Calgary city council's Twitter shaming won't stop racism, says political scientist

Some Calgary city councillors took to Twitter on Monday to call out residents who submitted letters containing racist remarks toward immigrants, but U of C political scientist Melanee Thomas says public shaming does not work.

Anti-immigrant rhetoric over Southwood secondary suite issue surfaces at council and 'is not OK'

Political scientist Melanee Thomas says city council should publicize racist comments if they're on the record, but that in itself won't change the underlying attitudes. (CBC )

Some members of Calgary city council took to social media Monday to blast racist letters from residents opposed to secondary suite applications, but a political scientist says public shaming doesn't rid people of their racist attitudes.

In fact, it can often worsen the problem, says University of Calgary associate professor Melanee Thomas. 

"We don't have a whole lot of research on this, but the research we do have, especially from online forums, suggests that when people are publicly shamed they just kind of retrench and dig their heels in," said Thomas.

During Monday's city council meeting, some letters containing racist comments toward immigrants were submitted by residents in the community of Southwood opposed to two secondary suite applications.

The comments sparked a huge debate about whether city council should make those views, and their sources, public, which council is required to do on anything submitted for items on the agenda.

Social media shaming

Coun. Gian-Carlo Carra sent out a tweet blasting the person who wrote  "If I wanted to live in a community of savages I would move to a 3rd world [sic] country." 

Carra also tweeted out the author's name.

"I stand behind how I expressed my outrage and disgust of what was said," he said.

"If you are going to sign your name to some horrible things you should be acknowledged for being horrible in that regard. I don't know what our move-forward policy should be, whether we just reject and do not accept that, or whether we daylight it and specifically point it out that it is not acceptable and despicable."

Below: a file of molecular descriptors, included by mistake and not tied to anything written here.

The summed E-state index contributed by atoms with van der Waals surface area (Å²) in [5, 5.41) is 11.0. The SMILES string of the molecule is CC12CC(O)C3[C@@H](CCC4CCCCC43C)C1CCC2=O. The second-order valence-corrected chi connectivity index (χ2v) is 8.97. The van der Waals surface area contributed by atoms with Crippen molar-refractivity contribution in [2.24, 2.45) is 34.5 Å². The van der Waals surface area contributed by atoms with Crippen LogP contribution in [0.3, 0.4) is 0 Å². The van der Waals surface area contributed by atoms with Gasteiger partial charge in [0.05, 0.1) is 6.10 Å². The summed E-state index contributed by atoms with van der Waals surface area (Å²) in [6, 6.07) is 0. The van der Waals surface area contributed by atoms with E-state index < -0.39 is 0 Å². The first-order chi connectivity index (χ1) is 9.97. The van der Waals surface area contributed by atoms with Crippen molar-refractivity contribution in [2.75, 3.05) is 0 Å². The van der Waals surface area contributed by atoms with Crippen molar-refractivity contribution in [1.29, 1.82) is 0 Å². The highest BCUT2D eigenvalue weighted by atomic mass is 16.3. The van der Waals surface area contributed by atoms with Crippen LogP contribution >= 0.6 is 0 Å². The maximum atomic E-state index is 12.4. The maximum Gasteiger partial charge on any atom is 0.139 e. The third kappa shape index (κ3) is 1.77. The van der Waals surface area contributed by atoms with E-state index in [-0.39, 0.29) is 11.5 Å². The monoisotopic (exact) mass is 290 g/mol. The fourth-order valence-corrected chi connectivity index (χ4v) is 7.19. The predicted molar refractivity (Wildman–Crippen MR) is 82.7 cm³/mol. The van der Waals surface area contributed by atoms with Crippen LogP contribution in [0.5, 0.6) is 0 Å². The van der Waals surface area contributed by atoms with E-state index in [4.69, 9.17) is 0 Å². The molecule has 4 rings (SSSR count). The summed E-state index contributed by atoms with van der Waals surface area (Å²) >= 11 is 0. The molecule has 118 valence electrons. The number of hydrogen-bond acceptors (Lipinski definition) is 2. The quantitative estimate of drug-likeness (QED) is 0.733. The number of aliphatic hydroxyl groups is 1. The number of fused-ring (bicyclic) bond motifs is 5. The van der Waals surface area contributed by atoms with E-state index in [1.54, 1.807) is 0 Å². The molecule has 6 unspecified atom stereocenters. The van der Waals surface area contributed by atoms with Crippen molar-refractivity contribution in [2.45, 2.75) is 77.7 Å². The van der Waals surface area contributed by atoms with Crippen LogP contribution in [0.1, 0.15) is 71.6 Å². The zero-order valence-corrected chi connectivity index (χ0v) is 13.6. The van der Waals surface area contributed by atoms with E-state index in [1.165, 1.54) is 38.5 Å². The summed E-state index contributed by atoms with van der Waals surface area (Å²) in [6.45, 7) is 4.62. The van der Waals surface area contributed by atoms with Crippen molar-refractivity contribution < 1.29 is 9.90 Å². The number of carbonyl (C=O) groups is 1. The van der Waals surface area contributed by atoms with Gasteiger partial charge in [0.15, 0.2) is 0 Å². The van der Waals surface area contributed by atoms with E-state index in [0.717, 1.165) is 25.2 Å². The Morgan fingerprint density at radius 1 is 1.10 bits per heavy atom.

Public record

But Thomas says policy is policy, regardless of the repugnant nature of the comments.

"What's important about seeing this in the public record is for people to know that this remains a problem, and if we think it's a problem, it still requires a lot of work on the part of everybody to move attitudes away from that racist direction."

She says calling people out lets the offender know that a certain behaviour is not acceptable, but if the goal is to change the behaviour then more needs to be done

"What's more effective is anti-racism campaigns and anti-sexism campaigns typically coming from the groups that are not the target of that particular behaviour, so this would be white people actually making a statement saying that kind of racist statement, that's not OK, this would be men, usually speaking to other men, saying that sexist statement that's not OK for these reasons," said Thomas

Carra agrees.

"I look forward to us discussing how to address this in a more permanent way. I'm glad that council gave direction to actually explore and develop a more permanent policy on how to deal with this."

Thomas also says city council should make sure that residents understand when their comments are going to be put on the public record. 


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